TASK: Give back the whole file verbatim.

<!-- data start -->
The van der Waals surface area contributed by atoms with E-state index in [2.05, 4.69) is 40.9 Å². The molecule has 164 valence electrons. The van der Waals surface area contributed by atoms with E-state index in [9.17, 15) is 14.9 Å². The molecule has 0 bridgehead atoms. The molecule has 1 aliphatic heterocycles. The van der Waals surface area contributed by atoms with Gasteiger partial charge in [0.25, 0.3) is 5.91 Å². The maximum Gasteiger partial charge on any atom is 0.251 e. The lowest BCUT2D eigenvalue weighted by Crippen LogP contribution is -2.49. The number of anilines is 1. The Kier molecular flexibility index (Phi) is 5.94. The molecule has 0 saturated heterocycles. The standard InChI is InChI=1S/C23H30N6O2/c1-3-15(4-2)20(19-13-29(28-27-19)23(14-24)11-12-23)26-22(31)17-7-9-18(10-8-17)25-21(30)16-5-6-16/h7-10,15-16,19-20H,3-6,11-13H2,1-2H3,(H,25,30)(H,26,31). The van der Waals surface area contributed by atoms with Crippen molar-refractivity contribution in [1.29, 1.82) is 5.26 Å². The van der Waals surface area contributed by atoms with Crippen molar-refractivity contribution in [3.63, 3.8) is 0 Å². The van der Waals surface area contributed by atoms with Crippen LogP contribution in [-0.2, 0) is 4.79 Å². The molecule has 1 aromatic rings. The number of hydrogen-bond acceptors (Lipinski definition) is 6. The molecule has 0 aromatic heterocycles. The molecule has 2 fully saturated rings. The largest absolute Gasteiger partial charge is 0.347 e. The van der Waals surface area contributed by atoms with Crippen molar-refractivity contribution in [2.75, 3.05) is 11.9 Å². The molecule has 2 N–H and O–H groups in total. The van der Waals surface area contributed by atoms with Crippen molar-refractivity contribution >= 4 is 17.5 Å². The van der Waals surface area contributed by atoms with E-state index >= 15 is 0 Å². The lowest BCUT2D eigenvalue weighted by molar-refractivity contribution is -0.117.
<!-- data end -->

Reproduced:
The van der Waals surface area contributed by atoms with E-state index in [2.05, 4.69) is 40.9 Å². The molecule has 164 valence electrons. The van der Waals surface area contributed by atoms with E-state index in [9.17, 15) is 14.9 Å². The molecule has 0 bridgehead atoms. The molecule has 1 aliphatic heterocycles. The van der Waals surface area contributed by atoms with Gasteiger partial charge in [0.25, 0.3) is 5.91 Å². The maximum Gasteiger partial charge on any atom is 0.251 e. The lowest BCUT2D eigenvalue weighted by Crippen LogP contribution is -2.49. The number of anilines is 1. The Kier molecular flexibility index (Phi) is 5.94. The molecule has 0 saturated heterocycles. The standard InChI is InChI=1S/C23H30N6O2/c1-3-15(4-2)20(19-13-29(28-27-19)23(14-24)11-12-23)26-22(31)17-7-9-18(10-8-17)25-21(30)16-5-6-16/h7-10,15-16,19-20H,3-6,11-13H2,1-2H3,(H,25,30)(H,26,31). The van der Waals surface area contributed by atoms with Crippen molar-refractivity contribution in [1.29, 1.82) is 5.26 Å². The van der Waals surface area contributed by atoms with Crippen molar-refractivity contribution in [3.63, 3.8) is 0 Å². The van der Waals surface area contributed by atoms with Crippen LogP contribution in [-0.2, 0) is 4.79 Å². The molecule has 1 aromatic rings. The number of hydrogen-bond acceptors (Lipinski definition) is 6. The molecule has 0 aromatic heterocycles. The molecule has 2 fully saturated rings. The largest absolute Gasteiger partial charge is 0.347 e. The van der Waals surface area contributed by atoms with Crippen molar-refractivity contribution in [2.75, 3.05) is 11.9 Å². The molecule has 2 N–H and O–H groups in total. The van der Waals surface area contributed by atoms with Crippen molar-refractivity contribution >= 4 is 17.5 Å². The van der Waals surface area contributed by atoms with E-state index >= 15 is 0 Å². The lowest BCUT2D eigenvalue weighted by molar-refractivity contribution is -0.117.